You may play the lottery in the hopes of winning. You may even hold back on a new purchase, leaving it in the hands of fortune to give you a better deal on Black Friday.

But your data’s security is never something to leave up to chance – not with today’s huge number of complex cyberattacks.

In 2015 alone, it was assessed that more than one million cyberattacks were made every day.

That means that, if you don’t take action to protect your data, you are taking a gamble up to one million times a day on your business’ security, your clients’ personal information and, ultimately, your employees’ cyber-safety.

St. Patrick’s Day is upon us – and while it may be an opportunity to dress up in green and celebrate good fortune, it’s important to remind ourselves that no leprechaun, nor four-leaf clover, will save us from cyber-disaster we haven’t prepared for. If you aren’t sure how to approach cybersecurity correctly, read on to find out.


Re-Assess Your Position

First and foremost, it doesn’t matter how large or small your business is – you’re still a target for a hacker. From multi-national corporations to SMBs, every company can be affected by cyberattacks in equal measure.

If you own a smaller-sized business and think cybersecurity isn’t a threat for you, think again. Re-assess your position in relation to cybersecurity. You do need to keep your company’s data secure and out of hackers’ reach. Otherwise, you risk facing tremendous consequences later on.

Learn the Basics

Of course, it would be difficult to learn cybersecurity inside out in time to implement a strategy, and not everyone knows how attackers steal information. However, getting acquainted with some of the basic techniques cybercriminals use is essential:

  • Stay away from dubious emails – even when they appear to be coming from an official sender (e.g. your bank).
  • Don’t click on links until you’re completely sure they’re harmless – whether they’re in your email inbox or on social networks.
  • Avoid downloading software from unknown or odd sources.
  • Stick to well-known, reputable anti-virus vendors. Sometimes, fake anti-virus applications can cause even more damage than not having an anti-virus at all.
  • Choose services that offer double-authentication. They are safer in general, and pose less of a risk from a cybersecurity point of view.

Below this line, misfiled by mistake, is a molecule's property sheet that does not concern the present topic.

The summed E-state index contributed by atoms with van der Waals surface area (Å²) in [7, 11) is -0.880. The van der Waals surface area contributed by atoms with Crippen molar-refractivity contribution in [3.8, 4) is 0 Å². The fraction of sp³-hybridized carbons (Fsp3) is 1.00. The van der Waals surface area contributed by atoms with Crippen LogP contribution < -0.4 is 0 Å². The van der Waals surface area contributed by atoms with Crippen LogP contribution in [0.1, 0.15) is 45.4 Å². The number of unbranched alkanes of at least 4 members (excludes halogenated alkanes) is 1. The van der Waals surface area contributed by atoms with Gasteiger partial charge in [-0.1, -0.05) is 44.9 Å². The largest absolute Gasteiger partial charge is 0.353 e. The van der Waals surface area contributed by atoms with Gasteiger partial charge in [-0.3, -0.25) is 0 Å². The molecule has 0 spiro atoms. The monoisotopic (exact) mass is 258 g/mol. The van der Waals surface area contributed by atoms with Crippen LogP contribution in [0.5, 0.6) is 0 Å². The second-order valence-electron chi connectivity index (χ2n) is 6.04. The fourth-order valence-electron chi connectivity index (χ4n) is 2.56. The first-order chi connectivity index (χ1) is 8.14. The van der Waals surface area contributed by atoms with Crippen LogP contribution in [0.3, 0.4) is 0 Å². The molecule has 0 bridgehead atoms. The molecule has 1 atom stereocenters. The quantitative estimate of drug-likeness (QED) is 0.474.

Share Your Knowledge

Considering each of your employees can be subjected to cyberattacks, it’s of the utmost importance that you train them to surf the Internet safely at work. All it takes is for one person to click on a malicious link to jeopardize their own, or your company’s, information.


Moreover, it’s vital for employees who work remotely, or bring their own device to work, to be “double-trained”. Imagine what would happen if someone lost a laptop that contained personal information – and imagine it fell into the hands of a data thief.

Also, it is more than worth keeping in mind that the software your remote workers use should be completely secure as well (regardless of whether they are permanently remote or just temporarily remote). According to Proxy Networks, cyber dangers can come both from within the cyber world (e.g.: a virus that infects a software you use and leaks important data) and from outside of it (e.g.: your employee’s work laptop is stolen with all the data stored on it).

So, sharing is caring!

Hire Professionals

No matter how amazing your anti-virus software may be, it’s still crucial to hire people who could deal with a potential cyberattack effectively. Your anti-viruses are perfectly fine, but if your business relies heavily on data you store in your computers and devices, having it all stolen could be catastrophic for you, your clients and anyone in between.

What’s more, you or your hired professional should create a solid risk management plan. This way, even if you do get attacked, you’ll already be prepared to manage everything as safely as possible, and how to get your business back on its feet.

McAfee estimates that more than $400 billion are lost every year at the hands of cybercrime. Don’t become one of their victims by allowing your entire work to rely on pure chance – be proactive in protecting against threats before they happen.